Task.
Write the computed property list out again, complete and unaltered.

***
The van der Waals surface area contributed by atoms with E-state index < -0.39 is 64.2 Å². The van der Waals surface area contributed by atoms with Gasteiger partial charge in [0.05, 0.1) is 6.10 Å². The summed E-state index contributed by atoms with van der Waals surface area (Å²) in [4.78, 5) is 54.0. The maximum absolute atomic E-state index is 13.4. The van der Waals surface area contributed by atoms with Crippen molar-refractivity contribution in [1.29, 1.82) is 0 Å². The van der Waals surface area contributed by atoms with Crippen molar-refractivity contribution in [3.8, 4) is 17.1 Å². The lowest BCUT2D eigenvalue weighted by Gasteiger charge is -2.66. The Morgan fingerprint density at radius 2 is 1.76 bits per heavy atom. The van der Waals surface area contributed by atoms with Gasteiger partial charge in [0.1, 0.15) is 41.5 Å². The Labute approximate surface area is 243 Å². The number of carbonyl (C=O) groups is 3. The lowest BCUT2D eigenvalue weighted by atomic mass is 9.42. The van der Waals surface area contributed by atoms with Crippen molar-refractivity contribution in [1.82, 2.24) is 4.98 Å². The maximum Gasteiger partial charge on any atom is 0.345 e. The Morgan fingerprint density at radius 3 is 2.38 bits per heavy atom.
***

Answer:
The van der Waals surface area contributed by atoms with E-state index < -0.39 is 64.2 Å². The van der Waals surface area contributed by atoms with Gasteiger partial charge in [0.05, 0.1) is 6.10 Å². The summed E-state index contributed by atoms with van der Waals surface area (Å²) in [4.78, 5) is 54.0. The maximum absolute atomic E-state index is 13.4. The van der Waals surface area contributed by atoms with Crippen molar-refractivity contribution in [1.29, 1.82) is 0 Å². The van der Waals surface area contributed by atoms with Crippen molar-refractivity contribution in [3.8, 4) is 17.1 Å². The lowest BCUT2D eigenvalue weighted by Gasteiger charge is -2.66. The Morgan fingerprint density at radius 2 is 1.76 bits per heavy atom. The van der Waals surface area contributed by atoms with Gasteiger partial charge in [0.1, 0.15) is 41.5 Å². The Labute approximate surface area is 243 Å². The number of carbonyl (C=O) groups is 3. The lowest BCUT2D eigenvalue weighted by atomic mass is 9.42. The van der Waals surface area contributed by atoms with Crippen molar-refractivity contribution in [1.82, 2.24) is 4.98 Å². The maximum Gasteiger partial charge on any atom is 0.345 e. The Morgan fingerprint density at radius 3 is 2.38 bits per heavy atom.